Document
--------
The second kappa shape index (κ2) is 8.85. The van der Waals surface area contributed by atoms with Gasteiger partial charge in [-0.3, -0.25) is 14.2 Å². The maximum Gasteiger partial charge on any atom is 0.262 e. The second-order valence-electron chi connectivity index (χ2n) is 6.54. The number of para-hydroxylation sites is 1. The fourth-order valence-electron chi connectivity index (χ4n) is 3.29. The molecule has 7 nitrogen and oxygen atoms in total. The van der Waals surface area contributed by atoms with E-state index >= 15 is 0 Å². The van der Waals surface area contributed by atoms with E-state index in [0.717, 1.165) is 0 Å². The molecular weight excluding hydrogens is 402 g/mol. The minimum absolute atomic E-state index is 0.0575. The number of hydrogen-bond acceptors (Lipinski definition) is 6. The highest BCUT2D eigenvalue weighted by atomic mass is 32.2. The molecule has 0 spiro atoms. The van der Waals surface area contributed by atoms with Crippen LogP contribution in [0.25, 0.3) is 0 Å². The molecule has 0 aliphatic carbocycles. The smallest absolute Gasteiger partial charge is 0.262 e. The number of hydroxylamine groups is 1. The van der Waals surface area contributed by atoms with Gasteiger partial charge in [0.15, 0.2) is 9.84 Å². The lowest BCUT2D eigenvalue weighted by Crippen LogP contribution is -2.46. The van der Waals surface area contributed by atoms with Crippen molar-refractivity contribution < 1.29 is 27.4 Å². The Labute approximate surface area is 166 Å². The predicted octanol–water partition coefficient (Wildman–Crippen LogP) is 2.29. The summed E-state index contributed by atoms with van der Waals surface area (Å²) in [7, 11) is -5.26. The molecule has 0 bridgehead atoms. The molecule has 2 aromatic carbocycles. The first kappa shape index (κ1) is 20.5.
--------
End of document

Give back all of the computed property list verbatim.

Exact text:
The second kappa shape index (κ2) is 8.85. The van der Waals surface area contributed by atoms with Gasteiger partial charge in [-0.3, -0.25) is 14.2 Å². The maximum Gasteiger partial charge on any atom is 0.262 e. The second-order valence-electron chi connectivity index (χ2n) is 6.54. The number of para-hydroxylation sites is 1. The fourth-order valence-electron chi connectivity index (χ4n) is 3.29. The molecule has 7 nitrogen and oxygen atoms in total. The van der Waals surface area contributed by atoms with E-state index >= 15 is 0 Å². The van der Waals surface area contributed by atoms with E-state index in [0.717, 1.165) is 0 Å². The molecular weight excluding hydrogens is 402 g/mol. The minimum absolute atomic E-state index is 0.0575. The number of hydrogen-bond acceptors (Lipinski definition) is 6. The highest BCUT2D eigenvalue weighted by atomic mass is 32.2. The molecule has 0 spiro atoms. The van der Waals surface area contributed by atoms with Crippen LogP contribution in [0.25, 0.3) is 0 Å². The molecule has 0 aliphatic carbocycles. The smallest absolute Gasteiger partial charge is 0.262 e. The number of hydroxylamine groups is 1. The van der Waals surface area contributed by atoms with Gasteiger partial charge in [0.15, 0.2) is 9.84 Å². The lowest BCUT2D eigenvalue weighted by Crippen LogP contribution is -2.46. The van der Waals surface area contributed by atoms with Crippen molar-refractivity contribution < 1.29 is 27.4 Å². The Labute approximate surface area is 166 Å². The predicted octanol–water partition coefficient (Wildman–Crippen LogP) is 2.29. The summed E-state index contributed by atoms with van der Waals surface area (Å²) in [7, 11) is -5.26. The molecule has 0 bridgehead atoms. The molecule has 2 aromatic carbocycles. The first kappa shape index (κ1) is 20.5.